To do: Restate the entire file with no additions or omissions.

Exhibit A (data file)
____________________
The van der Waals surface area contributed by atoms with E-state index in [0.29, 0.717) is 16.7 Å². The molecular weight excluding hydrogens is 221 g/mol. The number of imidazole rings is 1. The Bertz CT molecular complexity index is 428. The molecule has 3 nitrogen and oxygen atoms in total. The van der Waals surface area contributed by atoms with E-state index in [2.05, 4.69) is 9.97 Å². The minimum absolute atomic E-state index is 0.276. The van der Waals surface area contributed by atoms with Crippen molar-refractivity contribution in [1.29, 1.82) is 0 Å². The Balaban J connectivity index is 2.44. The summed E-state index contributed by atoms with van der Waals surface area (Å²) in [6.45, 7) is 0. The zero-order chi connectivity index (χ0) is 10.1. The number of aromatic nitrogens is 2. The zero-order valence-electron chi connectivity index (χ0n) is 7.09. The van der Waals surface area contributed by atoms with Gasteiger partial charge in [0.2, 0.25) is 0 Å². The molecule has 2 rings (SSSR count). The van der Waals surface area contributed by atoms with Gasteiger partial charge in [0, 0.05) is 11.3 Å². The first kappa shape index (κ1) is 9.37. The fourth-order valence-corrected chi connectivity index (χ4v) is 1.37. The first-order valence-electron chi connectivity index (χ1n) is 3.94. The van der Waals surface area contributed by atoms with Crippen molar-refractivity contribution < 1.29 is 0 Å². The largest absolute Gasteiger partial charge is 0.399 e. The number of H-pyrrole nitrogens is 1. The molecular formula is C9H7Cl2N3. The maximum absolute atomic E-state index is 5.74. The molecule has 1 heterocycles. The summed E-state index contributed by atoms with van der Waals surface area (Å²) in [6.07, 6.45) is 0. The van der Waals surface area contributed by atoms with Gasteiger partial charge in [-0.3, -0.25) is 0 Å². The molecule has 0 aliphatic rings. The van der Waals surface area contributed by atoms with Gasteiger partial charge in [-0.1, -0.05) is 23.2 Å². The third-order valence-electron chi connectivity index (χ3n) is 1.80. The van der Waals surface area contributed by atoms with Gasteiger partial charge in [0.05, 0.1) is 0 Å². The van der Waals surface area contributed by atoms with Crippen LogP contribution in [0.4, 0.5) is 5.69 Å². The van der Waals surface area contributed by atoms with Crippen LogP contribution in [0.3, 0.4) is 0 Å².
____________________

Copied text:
The van der Waals surface area contributed by atoms with E-state index in [0.29, 0.717) is 16.7 Å². The molecular weight excluding hydrogens is 221 g/mol. The number of imidazole rings is 1. The Bertz CT molecular complexity index is 428. The molecule has 3 nitrogen and oxygen atoms in total. The van der Waals surface area contributed by atoms with E-state index in [2.05, 4.69) is 9.97 Å². The minimum absolute atomic E-state index is 0.276. The van der Waals surface area contributed by atoms with Crippen molar-refractivity contribution in [1.29, 1.82) is 0 Å². The Balaban J connectivity index is 2.44. The summed E-state index contributed by atoms with van der Waals surface area (Å²) in [6.45, 7) is 0. The zero-order chi connectivity index (χ0) is 10.1. The number of aromatic nitrogens is 2. The zero-order valence-electron chi connectivity index (χ0n) is 7.09. The van der Waals surface area contributed by atoms with Gasteiger partial charge in [0.2, 0.25) is 0 Å². The molecule has 2 rings (SSSR count). The van der Waals surface area contributed by atoms with Gasteiger partial charge in [0, 0.05) is 11.3 Å². The first kappa shape index (κ1) is 9.37. The fourth-order valence-corrected chi connectivity index (χ4v) is 1.37. The first-order valence-electron chi connectivity index (χ1n) is 3.94. The van der Waals surface area contributed by atoms with Crippen molar-refractivity contribution < 1.29 is 0 Å². The largest absolute Gasteiger partial charge is 0.399 e. The number of H-pyrrole nitrogens is 1. The molecular formula is C9H7Cl2N3. The maximum absolute atomic E-state index is 5.74. The molecule has 1 heterocycles. The summed E-state index contributed by atoms with van der Waals surface area (Å²) in [6.07, 6.45) is 0. The van der Waals surface area contributed by atoms with Gasteiger partial charge in [-0.3, -0.25) is 0 Å². The molecule has 0 aliphatic rings. The van der Waals surface area contributed by atoms with Gasteiger partial charge in [-0.1, -0.05) is 23.2 Å². The third-order valence-electron chi connectivity index (χ3n) is 1.80. The van der Waals surface area contributed by atoms with Gasteiger partial charge in [0.05, 0.1) is 0 Å². The van der Waals surface area contributed by atoms with Crippen LogP contribution in [0.4, 0.5) is 5.69 Å². The van der Waals surface area contributed by atoms with Crippen LogP contribution in [0.3, 0.4) is 0 Å².